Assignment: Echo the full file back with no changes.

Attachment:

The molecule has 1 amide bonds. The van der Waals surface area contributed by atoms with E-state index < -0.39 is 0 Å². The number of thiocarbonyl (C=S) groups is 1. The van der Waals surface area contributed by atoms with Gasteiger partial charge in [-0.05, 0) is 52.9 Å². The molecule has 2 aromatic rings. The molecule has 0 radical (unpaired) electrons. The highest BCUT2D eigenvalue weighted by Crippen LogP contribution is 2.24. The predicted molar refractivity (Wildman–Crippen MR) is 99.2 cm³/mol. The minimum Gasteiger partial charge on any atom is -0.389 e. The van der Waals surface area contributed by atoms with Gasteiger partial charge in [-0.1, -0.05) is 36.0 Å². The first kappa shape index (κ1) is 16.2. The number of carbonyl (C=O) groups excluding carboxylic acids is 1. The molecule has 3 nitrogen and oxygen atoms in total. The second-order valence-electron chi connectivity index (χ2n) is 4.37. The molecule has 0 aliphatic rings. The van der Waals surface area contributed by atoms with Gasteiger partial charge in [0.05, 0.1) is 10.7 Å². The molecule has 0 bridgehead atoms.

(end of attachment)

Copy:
The molecule has 1 amide bonds. The van der Waals surface area contributed by atoms with E-state index < -0.39 is 0 Å². The number of thiocarbonyl (C=S) groups is 1. The van der Waals surface area contributed by atoms with Gasteiger partial charge in [-0.05, 0) is 52.9 Å². The molecule has 2 aromatic rings. The molecule has 0 radical (unpaired) electrons. The highest BCUT2D eigenvalue weighted by Crippen LogP contribution is 2.24. The predicted molar refractivity (Wildman–Crippen MR) is 99.2 cm³/mol. The minimum Gasteiger partial charge on any atom is -0.389 e. The van der Waals surface area contributed by atoms with Gasteiger partial charge in [-0.1, -0.05) is 36.0 Å². The first kappa shape index (κ1) is 16.2. The number of carbonyl (C=O) groups excluding carboxylic acids is 1. The molecule has 3 nitrogen and oxygen atoms in total. The second-order valence-electron chi connectivity index (χ2n) is 4.37. The molecule has 0 aliphatic rings. The van der Waals surface area contributed by atoms with Gasteiger partial charge in [0.05, 0.1) is 10.7 Å². The molecule has 0 bridgehead atoms.